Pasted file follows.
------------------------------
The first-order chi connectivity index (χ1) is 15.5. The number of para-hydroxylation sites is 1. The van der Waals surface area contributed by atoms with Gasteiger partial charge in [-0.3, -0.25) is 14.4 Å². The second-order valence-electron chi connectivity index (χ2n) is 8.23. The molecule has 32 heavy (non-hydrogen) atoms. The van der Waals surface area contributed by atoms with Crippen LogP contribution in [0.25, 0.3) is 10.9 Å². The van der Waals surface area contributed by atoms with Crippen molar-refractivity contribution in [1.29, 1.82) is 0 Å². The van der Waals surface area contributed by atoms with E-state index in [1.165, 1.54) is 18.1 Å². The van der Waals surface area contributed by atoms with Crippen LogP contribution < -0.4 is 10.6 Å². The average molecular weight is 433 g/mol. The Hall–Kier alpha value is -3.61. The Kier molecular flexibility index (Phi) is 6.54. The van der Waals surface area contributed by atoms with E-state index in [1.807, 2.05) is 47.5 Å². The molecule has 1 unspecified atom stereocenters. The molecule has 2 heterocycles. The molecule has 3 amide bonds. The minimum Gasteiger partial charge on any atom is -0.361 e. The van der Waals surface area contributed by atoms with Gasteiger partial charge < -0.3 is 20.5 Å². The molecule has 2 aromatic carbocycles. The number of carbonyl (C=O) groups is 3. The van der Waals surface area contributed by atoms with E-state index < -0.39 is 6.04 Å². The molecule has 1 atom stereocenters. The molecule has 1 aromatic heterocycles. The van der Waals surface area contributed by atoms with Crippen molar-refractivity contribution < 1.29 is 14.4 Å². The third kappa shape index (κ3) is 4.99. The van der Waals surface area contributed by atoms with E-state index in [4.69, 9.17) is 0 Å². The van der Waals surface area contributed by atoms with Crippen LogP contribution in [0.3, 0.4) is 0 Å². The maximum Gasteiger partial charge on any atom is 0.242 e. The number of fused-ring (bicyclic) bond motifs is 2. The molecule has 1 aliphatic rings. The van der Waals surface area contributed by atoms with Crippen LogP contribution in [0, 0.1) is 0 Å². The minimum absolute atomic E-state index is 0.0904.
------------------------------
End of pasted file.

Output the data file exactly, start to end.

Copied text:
The first-order chi connectivity index (χ1) is 15.5. The number of para-hydroxylation sites is 1. The van der Waals surface area contributed by atoms with Gasteiger partial charge in [-0.3, -0.25) is 14.4 Å². The second-order valence-electron chi connectivity index (χ2n) is 8.23. The molecule has 32 heavy (non-hydrogen) atoms. The van der Waals surface area contributed by atoms with Crippen LogP contribution in [0.25, 0.3) is 10.9 Å². The van der Waals surface area contributed by atoms with Crippen molar-refractivity contribution in [1.29, 1.82) is 0 Å². The van der Waals surface area contributed by atoms with E-state index in [1.165, 1.54) is 18.1 Å². The van der Waals surface area contributed by atoms with Crippen LogP contribution < -0.4 is 10.6 Å². The average molecular weight is 433 g/mol. The Hall–Kier alpha value is -3.61. The Kier molecular flexibility index (Phi) is 6.54. The van der Waals surface area contributed by atoms with E-state index in [1.807, 2.05) is 47.5 Å². The molecule has 1 unspecified atom stereocenters. The molecule has 2 heterocycles. The molecule has 3 amide bonds. The minimum Gasteiger partial charge on any atom is -0.361 e. The van der Waals surface area contributed by atoms with Gasteiger partial charge < -0.3 is 20.5 Å². The molecule has 2 aromatic carbocycles. The number of carbonyl (C=O) groups is 3. The van der Waals surface area contributed by atoms with E-state index < -0.39 is 6.04 Å². The molecule has 1 atom stereocenters. The molecule has 1 aromatic heterocycles. The van der Waals surface area contributed by atoms with Crippen molar-refractivity contribution < 1.29 is 14.4 Å². The third kappa shape index (κ3) is 4.99. The van der Waals surface area contributed by atoms with E-state index in [4.69, 9.17) is 0 Å². The van der Waals surface area contributed by atoms with Crippen LogP contribution in [0.3, 0.4) is 0 Å². The maximum Gasteiger partial charge on any atom is 0.242 e. The number of fused-ring (bicyclic) bond motifs is 2. The molecule has 1 aliphatic rings. The van der Waals surface area contributed by atoms with Crippen LogP contribution in [0, 0.1) is 0 Å². The minimum absolute atomic E-state index is 0.0904.